Dinner of champions

I was finishing preparations for the big Thanksgiving meal when my cell phone rang, and I saw on the screen that it was one of my closest friends. So of course I answered it.

“Have I got news for you,” she said.

My mind immediately computed all of the possibilities it could find in the 0.02 seconds before I began responding to her statement, which included, in approximate order, the following:

someone was pregnant

someone was pregnant with an alien fetus

I’m behind in watching V episodes

wow, DVR has changed my life

I’m sad Monk is ending

“What’s your news,” I asked innocently.

“Those people who crashed the White House party,” she said, in a hushed tone, “those were the people who own Oasis wine where I got married.” She spat out the last six words so quickly I needed an extra moment to parse them out and find the spaces between them. And then the memory section of my brain filled in everything I needed to recall about the Oasis Vineyard in Virginia. As it happens, there is not much good in those memory stores. A Hummer outfitted with the Oasis logo that camps out at the annual Vintage Virginia wine festival, with “club” members that are condescending toward everyone else. Stories from old coworkers about visiting the vineyard only to be snubbed as “too local” or not wealthy-looking enough to get decent service. When my friend told me she was looking at wedding venues and that those included Oasis, I told her I’d never heard anything good about the place. They took that under advisement but booked there anyway. It sounded so easy—they had caterers on hand, knew several good florists, and would cordon off the premises just for their event. Once the contract was signed, it was a different story. The events manager wouldn’t let them talk to any of the vendors directly, kept changing things that they’d requested, opting, for example, for the most expensive flowers the florist listed, so that my friends had to redo the order at the last minute, and worst, started billing charges to their credit cards without telling them what any of the charges were for. When the third $1,500 charge showed up on their statement, they had the account number changed. The next charge the vineyard tried to put through failed. They had a screaming phone message waiting for them when they got home from work. The whole thing reeked of some kind of badly orchestrated con game, and though the wedding went on as scheduled, they’re still paying off the credit card debt and are left with sour memories infecting what was otherwise a wonderful October afternoon.

So I wasn’t surprised to hear that these people had crashed the White House party. Not surprised in the least. They were probably wearing clothes paid for by fiancees all over the DC Metropolitan area. Without spending much energy on why they’d do such a thing, I’ll write them off as narcissistic or sick. The incident with my friends was only one example of the many people who have sued them over the years for breach of contract and so forth.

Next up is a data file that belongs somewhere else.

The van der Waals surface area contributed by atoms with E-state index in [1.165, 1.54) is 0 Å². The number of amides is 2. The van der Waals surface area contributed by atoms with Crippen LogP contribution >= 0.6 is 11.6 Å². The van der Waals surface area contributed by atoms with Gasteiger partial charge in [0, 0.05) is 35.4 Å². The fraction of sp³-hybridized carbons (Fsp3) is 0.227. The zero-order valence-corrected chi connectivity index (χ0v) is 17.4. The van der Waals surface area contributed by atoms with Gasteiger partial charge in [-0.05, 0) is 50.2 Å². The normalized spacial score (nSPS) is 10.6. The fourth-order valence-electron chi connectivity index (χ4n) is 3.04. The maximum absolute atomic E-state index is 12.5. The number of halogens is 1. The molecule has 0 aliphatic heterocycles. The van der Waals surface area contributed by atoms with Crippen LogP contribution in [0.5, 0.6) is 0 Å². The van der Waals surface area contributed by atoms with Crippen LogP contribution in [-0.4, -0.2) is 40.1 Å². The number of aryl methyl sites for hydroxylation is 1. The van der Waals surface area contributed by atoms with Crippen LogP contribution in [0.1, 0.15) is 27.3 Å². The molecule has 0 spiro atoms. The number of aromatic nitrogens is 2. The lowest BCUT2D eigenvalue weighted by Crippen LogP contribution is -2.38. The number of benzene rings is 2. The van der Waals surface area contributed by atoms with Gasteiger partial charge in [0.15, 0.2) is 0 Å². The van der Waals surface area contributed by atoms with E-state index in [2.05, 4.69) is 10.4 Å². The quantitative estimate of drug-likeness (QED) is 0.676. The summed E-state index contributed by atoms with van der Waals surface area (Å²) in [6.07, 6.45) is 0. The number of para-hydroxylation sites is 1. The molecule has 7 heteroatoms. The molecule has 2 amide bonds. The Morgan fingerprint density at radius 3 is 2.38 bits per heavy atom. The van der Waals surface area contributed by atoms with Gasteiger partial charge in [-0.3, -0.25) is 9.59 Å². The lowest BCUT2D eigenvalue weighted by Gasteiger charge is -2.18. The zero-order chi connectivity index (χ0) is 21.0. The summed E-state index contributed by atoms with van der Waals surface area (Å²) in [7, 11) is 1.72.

What really bothers me about this trespass into the White House is that it happened at all. You can show up without an invitation, without being on the list, and get past the Secret Service? Really? Aren’t they trained for like, spies and crap? How could anyone simply smooth talk their way into the room?

“I hope they get arrested,” said my friend.

“Sheesh, I hope so too,” I said, pulling the turkey out of the oven. “We can’t have people think they can just break security like that.”

“I know! Isn’t that nuts?”

“I guess you’ve never bought anymore of their wine, huh, even though you got a lifetime 20 percent discount for having your wedding there?”

“Guess what,” she said, sounding somewhere between bitter and smiling, “I’m never buying their wine again. Besides, they’re selling the winery, so I don’t think anyone will honor that agreement anyway.”

“Well, Happy Thanksgiving!”

“Happy Thanksgiving to you, Ev,” she said, and I turned back to the bird, which I had named Norbert.

It’s okay not to be wealthy, of course, especially if it means your soul is intact.

New developments from the media say that Michaela and Tariq Salahi, the crashers in question, are now seeking a high-paying interview with whoever winds up top bidder. They misunderstand how broadcast journalism works, then. Reputable media sources don’t pay people to be interviewed. What they really need to do is find a ghostwriter to come up with a book like, “My Crazy Pictures with Famous People,” and then they can get a book deal from some crazy publisher out there, like whoever was going to print OJ’s fakeish confessional, or the folks who printed The Turner Diaries. Of course, they won’t be able to make any money bragging about their trespassing if the Federal Government decides to prosecute them.

So for the sake of all of us who want absolutely no more primetime on the Salahis, or the balloon boy’s parents, or Jon and Kate, or the freaking Duggers, PLEASE, I beg of you, oh Federal Government. Arrest them.

As quietly as you can.

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Categories: ponderings, transplanted

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One Comment on “Dinner of champions”

  1. November 30, 2009 at 1:06 pm #

    Ha. I love you! if the most notable thing that can be said of you is you crashed a party, then you needn’t bother writing about your antics.

    I am also sad Monk is ending. I am hoping there are quirky roles for him in the future and that Monk’s stellar run has clearly demonstrated he an actor of incredible range. In these times, it’s to see a person of Middle Eastern extraction not relegated to playing terrorists, extremists or morally compromised oil magnates.

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